12 Movies to See at the Three Rivers Film Festival

With an extensive list of interesting flicks at this year’s fest, we pick a dozen that caught our attention.


I say it every year, but the golden rule when it comes to the annual Three Rivers Film Festival is this: just go. You don’t need to worry about what’s playing; the casual moviegoer probably won’t be familiar with all but one or two titles, and even a dedicated cineaste might only know 10 or 15 by name. That’s OK. The cinephiles at Pittsburgh Filmmakers think that you should see these flicks, and they know their stuff.

So just pick a night (or, better, a multitude of nights) between tomorrow and Nov. 23 and go to one of the four theaters (and several microcinemas) participating in this year’s fest. The result will likely impress — and even if it doesn’t quite dazzle you, it’ll be different and engaging and everything that makes (true) independent film worthy of your time and attention.

That being said: For the planners among you, here are a dozen flicks that have my attention. Now, I haven’t pre-screened any this year, so I’m not promising quality (or making any disclaimers about content); these are just some of the films that jumped out of the crowded lineup.

(Incidentally, the ticketing is easy-yet-detailed, so I’ve included some of those details at the bottom of this post.)


A Perfect Man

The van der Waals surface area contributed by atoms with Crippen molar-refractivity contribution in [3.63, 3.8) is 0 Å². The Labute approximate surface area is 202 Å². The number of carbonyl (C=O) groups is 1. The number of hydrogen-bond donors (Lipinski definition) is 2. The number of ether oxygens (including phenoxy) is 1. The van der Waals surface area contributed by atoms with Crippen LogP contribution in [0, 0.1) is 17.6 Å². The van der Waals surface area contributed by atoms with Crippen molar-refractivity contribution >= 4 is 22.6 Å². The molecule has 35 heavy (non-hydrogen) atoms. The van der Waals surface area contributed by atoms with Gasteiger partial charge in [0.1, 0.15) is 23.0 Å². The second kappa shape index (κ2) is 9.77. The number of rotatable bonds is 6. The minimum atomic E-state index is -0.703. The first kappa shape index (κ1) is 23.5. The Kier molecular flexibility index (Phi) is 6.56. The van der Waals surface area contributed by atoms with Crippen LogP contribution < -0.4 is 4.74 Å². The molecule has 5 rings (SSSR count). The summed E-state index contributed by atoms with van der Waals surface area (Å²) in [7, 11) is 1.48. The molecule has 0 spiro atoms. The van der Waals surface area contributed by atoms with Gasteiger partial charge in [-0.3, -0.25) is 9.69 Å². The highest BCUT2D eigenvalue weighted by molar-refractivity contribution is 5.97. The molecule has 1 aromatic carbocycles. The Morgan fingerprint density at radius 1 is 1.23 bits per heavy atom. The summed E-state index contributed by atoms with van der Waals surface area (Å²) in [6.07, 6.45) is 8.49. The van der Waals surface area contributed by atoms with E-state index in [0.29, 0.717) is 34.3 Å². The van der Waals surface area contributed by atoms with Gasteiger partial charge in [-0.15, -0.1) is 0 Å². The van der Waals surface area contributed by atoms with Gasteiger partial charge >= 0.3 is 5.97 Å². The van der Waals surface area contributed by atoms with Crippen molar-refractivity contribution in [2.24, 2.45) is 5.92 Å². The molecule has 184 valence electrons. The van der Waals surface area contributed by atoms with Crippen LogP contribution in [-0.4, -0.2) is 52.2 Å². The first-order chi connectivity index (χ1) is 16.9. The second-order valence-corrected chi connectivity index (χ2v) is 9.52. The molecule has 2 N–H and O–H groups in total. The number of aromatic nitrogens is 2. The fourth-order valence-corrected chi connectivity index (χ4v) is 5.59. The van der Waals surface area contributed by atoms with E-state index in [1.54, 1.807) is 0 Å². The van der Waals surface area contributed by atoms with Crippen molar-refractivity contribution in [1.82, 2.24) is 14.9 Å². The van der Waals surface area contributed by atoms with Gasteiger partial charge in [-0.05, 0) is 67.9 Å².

Friday, 7:15 p.m.; Harris Theater (Opening Night Selection)
It sounds like the setup for a farce, but A Perfect Man is more drama than comedy: Unfaithful husband James (Liev Schreiber) unwittingly falls for a woman over the phone, not knowing that she is actually his wife, Nina (Jeanne Tripplehorn), incognito. Since it’s an opening-night selection, your ticket for A Perfect Man gets you into the kickoff party at 477 Melwood Ave. after the movie.


The Girl From the Wardrobe

Friday, 7:15 p.m.; Regent Square Theater (Opening Night Selection)
Another kickoff film, The Girl from the Wardrobe is a stylized, atmospheric Polish film about an unlikely friendship. The Polish Cultural Council is a co-sponsor of the festival and brings several films from that country to Pittsburgh each year; for The Girl From the Wardrobe, it’s also bringing director Bodo Kox, who will speak after the screening (but still leave you plenty of time to get to the party on Melwood).


My Neighbor Totoro

Saturday & Sunday, 2 p.m.; Saturday at Waterworks Cinema, Sunday at Regent Square Theater
Hayao Miyazaki’s 1988 animated feature was called “one of the five best movies ever made for children” by the late Roger Ebert; kids and parents alike will be enchanted by this rare theater screening of the classic.



Saturday, 5 p.m. & Tuesday, Nov. 12, 7 p.m.; Saturday at Regent Square Theater, Nov. 12 at Waterworks Cinema
Dame Judi Dench and Steve Coogan star in this comedy about an aging woman’s search for a son given up for adoption 50 years earlier.


The Truth About Emanuel

Sunday, 4:30 p.m. & Wednesday, Nov. 13, 9:30 p.m.; Waterworks Cinema